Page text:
There are a lot of people who believe that football needs to address the safety issues that have the potential to cripple the sport, both in the literal and figurative sense.
President Barack Obama is among them.
In an interview that will appear in the February 11th edition of The New Republic, President Obama says that he is a fan of the sport but that if he had a son, he would think long and hard about it before allowing him to play the game. The President believes that the negative impact that the game has had on players, which includes everything from paralysis to concussion-related dementia, might make the game too unsafe and that the sport itself needs to take steps to reduce the violence.
Because these words come from the president, a debate has been sparked over whether or not the government will step in and put pressure on the game’s power brokers to make football a safer sport – and whether or not it is their place to do so.
Believe it or not, this would not be the first time that the government reformed football. In fact, the game may not have survived at all had Teddy Roosevelt not intervened just after the turn of the 20th century. Back then, the violence in football was so great that 19 people died and 137 suffered serious injuries playing the game in 1905 alone. In an effort to curb such brutality, Roosevelt called a summit in which he urged the leading football authorities (which became the forerunner to the modern NCAA) to implement radical rule changes, including the legalization of the forward pass and the establishment of the neutral zone. Deaths and serious injuries declined during the following two seasons, and another round of reforms in 1909 essentially created the foundation of the modern game.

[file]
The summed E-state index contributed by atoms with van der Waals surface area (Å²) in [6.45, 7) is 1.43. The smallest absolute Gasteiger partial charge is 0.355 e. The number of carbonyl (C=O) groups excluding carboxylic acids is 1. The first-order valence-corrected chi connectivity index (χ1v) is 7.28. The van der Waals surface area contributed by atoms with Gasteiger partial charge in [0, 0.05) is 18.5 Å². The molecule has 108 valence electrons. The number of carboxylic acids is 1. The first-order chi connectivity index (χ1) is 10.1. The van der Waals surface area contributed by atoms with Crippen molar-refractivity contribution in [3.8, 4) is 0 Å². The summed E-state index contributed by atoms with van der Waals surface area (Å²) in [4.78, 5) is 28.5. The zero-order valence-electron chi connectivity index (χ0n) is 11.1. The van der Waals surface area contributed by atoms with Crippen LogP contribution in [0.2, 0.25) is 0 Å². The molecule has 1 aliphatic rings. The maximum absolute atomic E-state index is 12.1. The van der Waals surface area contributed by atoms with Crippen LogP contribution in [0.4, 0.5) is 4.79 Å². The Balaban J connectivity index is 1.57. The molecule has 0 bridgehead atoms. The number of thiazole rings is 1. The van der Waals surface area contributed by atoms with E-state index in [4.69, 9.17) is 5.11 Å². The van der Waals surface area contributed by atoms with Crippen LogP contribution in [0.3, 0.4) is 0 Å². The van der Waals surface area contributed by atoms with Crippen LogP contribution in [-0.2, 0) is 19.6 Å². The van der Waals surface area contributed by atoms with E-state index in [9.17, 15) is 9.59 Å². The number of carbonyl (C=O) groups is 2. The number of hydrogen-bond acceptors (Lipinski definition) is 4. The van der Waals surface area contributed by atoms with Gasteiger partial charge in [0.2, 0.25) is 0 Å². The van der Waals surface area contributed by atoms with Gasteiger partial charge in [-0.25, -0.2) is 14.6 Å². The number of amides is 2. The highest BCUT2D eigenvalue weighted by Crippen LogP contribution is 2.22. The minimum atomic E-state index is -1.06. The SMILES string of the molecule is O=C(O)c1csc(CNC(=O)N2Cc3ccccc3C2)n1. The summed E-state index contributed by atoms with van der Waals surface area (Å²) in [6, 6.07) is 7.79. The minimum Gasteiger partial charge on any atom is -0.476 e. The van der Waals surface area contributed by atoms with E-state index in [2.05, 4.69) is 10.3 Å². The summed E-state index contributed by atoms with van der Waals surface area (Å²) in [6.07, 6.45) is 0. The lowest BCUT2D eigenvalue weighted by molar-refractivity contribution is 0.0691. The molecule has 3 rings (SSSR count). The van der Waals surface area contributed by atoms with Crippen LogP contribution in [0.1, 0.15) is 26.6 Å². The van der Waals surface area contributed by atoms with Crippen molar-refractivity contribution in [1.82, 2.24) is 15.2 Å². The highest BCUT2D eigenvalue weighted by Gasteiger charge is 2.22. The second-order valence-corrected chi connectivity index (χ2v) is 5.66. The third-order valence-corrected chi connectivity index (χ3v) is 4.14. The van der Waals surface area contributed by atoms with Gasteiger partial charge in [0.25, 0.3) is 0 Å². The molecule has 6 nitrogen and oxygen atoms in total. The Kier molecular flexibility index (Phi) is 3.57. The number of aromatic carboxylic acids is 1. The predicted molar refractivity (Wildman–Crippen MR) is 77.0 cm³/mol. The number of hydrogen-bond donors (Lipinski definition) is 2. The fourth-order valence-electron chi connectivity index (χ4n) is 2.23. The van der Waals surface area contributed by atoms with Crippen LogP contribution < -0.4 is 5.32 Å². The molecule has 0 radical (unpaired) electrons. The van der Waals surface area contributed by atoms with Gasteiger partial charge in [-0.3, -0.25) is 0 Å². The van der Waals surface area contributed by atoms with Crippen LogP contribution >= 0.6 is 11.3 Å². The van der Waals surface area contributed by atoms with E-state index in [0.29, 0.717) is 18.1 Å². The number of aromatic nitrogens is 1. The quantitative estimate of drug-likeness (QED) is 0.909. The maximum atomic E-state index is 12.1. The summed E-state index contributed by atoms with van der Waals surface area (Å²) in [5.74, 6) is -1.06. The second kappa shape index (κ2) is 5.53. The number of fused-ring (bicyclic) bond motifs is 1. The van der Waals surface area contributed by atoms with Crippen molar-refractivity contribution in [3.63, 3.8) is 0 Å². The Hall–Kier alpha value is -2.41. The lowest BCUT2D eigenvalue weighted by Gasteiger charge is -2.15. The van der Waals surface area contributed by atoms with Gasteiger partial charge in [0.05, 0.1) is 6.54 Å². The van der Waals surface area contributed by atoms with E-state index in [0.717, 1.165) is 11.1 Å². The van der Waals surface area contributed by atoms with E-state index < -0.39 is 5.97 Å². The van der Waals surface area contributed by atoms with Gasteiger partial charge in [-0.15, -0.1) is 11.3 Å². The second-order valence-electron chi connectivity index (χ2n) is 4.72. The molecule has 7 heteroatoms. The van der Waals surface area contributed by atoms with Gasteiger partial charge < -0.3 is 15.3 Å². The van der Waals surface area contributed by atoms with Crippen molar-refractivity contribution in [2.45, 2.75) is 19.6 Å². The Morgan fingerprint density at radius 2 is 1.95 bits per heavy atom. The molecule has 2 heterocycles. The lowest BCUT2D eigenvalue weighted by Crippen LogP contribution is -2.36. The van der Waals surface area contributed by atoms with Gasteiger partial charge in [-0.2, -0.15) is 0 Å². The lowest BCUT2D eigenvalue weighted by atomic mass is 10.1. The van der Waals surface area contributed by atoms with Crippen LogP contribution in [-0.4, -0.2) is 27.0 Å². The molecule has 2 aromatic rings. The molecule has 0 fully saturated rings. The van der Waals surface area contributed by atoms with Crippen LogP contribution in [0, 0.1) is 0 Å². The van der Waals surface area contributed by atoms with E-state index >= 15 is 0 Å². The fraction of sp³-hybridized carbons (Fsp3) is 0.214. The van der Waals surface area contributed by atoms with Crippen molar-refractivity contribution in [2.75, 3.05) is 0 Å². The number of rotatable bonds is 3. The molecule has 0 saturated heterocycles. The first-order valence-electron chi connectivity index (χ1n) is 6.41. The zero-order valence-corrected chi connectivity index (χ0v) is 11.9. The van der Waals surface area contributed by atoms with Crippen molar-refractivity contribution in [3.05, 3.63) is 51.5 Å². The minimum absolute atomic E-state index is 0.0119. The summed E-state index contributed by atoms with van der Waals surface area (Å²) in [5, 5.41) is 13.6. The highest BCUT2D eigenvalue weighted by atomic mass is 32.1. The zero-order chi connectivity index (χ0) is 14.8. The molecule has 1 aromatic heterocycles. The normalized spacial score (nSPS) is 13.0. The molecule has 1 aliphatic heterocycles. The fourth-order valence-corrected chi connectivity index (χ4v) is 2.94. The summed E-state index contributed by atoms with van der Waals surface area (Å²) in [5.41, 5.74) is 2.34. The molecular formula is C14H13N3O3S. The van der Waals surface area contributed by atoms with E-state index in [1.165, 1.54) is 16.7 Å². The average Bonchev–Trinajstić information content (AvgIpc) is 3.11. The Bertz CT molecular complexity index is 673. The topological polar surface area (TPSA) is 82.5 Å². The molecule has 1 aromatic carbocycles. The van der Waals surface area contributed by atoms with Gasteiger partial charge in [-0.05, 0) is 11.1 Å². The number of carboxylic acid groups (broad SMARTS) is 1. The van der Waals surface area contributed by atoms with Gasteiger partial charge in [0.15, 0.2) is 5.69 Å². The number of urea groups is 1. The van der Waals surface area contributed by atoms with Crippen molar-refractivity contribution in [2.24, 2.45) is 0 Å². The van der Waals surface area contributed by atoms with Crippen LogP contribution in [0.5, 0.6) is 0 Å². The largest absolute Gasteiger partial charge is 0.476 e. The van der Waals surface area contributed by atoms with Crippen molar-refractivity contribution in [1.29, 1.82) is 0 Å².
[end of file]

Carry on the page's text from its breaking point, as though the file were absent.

And let’s face it: the government’s last foray into the world of professional sports also proved to be a great success.
Back in 2004, Major League Baseball was still dragging its feet in implementing a meaningful drug testing policy. A system was gradually being put in place, but many felt that the number of tests and lack of severity of punishments would do little to deter players from using PEDs. So a Congressional oversight committee decided to step in, bringing forth several major leaguers to give testimony and creating pressure on both the players and owners to add some teeth to the system. By 2006, baseball had negotiated what remains the toughest anti-doping policy in American team sports.
It is also no coincidence that, with this issue all but settled, MLB’s last two collective bargaining agreements have been passed without so much as a hint of a work stoppage.
Of course, it is fair to question whether or not the government should be involved in any issues related to professional sports, as they are private enterprises (wink wink) that have the ability to govern themselves.
But President Obama’s concern is not over the NFL, which is made up of well-compensated professionals who belong to a strong labor union. Instead, he is more focused on college football, whose participants do not receive anywhere near the same level of compensation but still endure the same physical risks.
Add in the fact that over 85% of FBS football schools are publicly-funded institutions, and it’s easy to see where the government’s role is far more justified in the overseeing of college athletics.
But let’s be clear on one thing: President Obama did not call for the federal government to step in and make changes to the game. What he did was raise questions about the safety and long-term viability of the game, particularly for those who are not professionals.
Still, improving safety for America’s youth is clearly in the best interests of the government. It would not be surprising if the feds did step up the pressure on the sport’s power brokers to push for reform. And considering their history of success on such issues, maybe this would not be such a bad thing.